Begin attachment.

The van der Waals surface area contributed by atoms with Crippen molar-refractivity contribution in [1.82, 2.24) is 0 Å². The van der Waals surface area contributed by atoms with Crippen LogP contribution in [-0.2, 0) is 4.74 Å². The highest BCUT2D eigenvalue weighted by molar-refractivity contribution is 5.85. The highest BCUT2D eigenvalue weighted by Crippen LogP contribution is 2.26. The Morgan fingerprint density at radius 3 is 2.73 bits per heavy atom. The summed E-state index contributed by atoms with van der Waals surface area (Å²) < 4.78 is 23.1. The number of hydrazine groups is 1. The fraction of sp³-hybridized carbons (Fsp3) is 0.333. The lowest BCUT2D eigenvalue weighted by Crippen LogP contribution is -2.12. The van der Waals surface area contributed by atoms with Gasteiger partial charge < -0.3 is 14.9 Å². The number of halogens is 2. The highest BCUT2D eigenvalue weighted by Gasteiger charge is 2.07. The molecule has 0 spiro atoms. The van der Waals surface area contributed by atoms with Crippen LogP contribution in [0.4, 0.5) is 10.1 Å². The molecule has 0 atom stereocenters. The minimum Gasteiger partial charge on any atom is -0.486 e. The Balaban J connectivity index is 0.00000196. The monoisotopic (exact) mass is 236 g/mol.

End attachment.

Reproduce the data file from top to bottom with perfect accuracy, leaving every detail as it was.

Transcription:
The van der Waals surface area contributed by atoms with Crippen molar-refractivity contribution in [1.82, 2.24) is 0 Å². The van der Waals surface area contributed by atoms with Crippen LogP contribution in [-0.2, 0) is 4.74 Å². The highest BCUT2D eigenvalue weighted by molar-refractivity contribution is 5.85. The highest BCUT2D eigenvalue weighted by Crippen LogP contribution is 2.26. The Morgan fingerprint density at radius 3 is 2.73 bits per heavy atom. The summed E-state index contributed by atoms with van der Waals surface area (Å²) < 4.78 is 23.1. The number of hydrazine groups is 1. The fraction of sp³-hybridized carbons (Fsp3) is 0.333. The lowest BCUT2D eigenvalue weighted by Crippen LogP contribution is -2.12. The van der Waals surface area contributed by atoms with Gasteiger partial charge < -0.3 is 14.9 Å². The number of halogens is 2. The highest BCUT2D eigenvalue weighted by Gasteiger charge is 2.07. The molecule has 0 spiro atoms. The van der Waals surface area contributed by atoms with Crippen LogP contribution in [0.4, 0.5) is 10.1 Å². The molecule has 0 atom stereocenters. The minimum Gasteiger partial charge on any atom is -0.486 e. The Balaban J connectivity index is 0.00000196. The monoisotopic (exact) mass is 236 g/mol.